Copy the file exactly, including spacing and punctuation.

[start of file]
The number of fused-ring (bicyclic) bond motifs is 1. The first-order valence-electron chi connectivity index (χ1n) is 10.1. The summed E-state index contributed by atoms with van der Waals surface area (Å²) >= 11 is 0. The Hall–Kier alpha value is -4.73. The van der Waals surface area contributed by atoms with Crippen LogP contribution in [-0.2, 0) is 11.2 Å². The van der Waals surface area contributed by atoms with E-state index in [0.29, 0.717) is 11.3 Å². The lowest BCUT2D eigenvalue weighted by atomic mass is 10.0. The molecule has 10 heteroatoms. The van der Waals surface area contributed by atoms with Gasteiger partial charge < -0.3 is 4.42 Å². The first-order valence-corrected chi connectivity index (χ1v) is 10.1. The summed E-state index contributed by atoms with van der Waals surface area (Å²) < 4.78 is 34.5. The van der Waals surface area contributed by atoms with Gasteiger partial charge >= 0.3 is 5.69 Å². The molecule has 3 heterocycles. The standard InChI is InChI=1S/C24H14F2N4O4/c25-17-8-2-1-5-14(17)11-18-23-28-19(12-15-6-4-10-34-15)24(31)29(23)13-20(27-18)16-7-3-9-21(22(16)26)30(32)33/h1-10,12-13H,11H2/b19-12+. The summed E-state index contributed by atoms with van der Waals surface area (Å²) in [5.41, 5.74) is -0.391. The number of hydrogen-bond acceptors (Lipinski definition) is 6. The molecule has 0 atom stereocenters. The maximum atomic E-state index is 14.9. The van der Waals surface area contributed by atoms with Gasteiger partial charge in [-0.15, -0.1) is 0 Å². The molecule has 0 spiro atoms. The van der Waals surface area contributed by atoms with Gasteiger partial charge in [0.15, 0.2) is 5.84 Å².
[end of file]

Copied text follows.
The number of fused-ring (bicyclic) bond motifs is 1. The first-order valence-electron chi connectivity index (χ1n) is 10.1. The summed E-state index contributed by atoms with van der Waals surface area (Å²) >= 11 is 0. The Hall–Kier alpha value is -4.73. The van der Waals surface area contributed by atoms with Crippen LogP contribution in [-0.2, 0) is 11.2 Å². The van der Waals surface area contributed by atoms with E-state index in [0.29, 0.717) is 11.3 Å². The lowest BCUT2D eigenvalue weighted by atomic mass is 10.0. The molecule has 10 heteroatoms. The van der Waals surface area contributed by atoms with Gasteiger partial charge < -0.3 is 4.42 Å². The first-order valence-corrected chi connectivity index (χ1v) is 10.1. The summed E-state index contributed by atoms with van der Waals surface area (Å²) < 4.78 is 34.5. The van der Waals surface area contributed by atoms with Gasteiger partial charge >= 0.3 is 5.69 Å². The molecule has 3 heterocycles. The standard InChI is InChI=1S/C24H14F2N4O4/c25-17-8-2-1-5-14(17)11-18-23-28-19(12-15-6-4-10-34-15)24(31)29(23)13-20(27-18)16-7-3-9-21(22(16)26)30(32)33/h1-10,12-13H,11H2/b19-12+. The summed E-state index contributed by atoms with van der Waals surface area (Å²) in [5.41, 5.74) is -0.391. The number of hydrogen-bond acceptors (Lipinski definition) is 6. The molecule has 0 atom stereocenters. The maximum atomic E-state index is 14.9. The van der Waals surface area contributed by atoms with Gasteiger partial charge in [-0.15, -0.1) is 0 Å². The molecule has 0 spiro atoms. The van der Waals surface area contributed by atoms with Gasteiger partial charge in [0.15, 0.2) is 5.84 Å².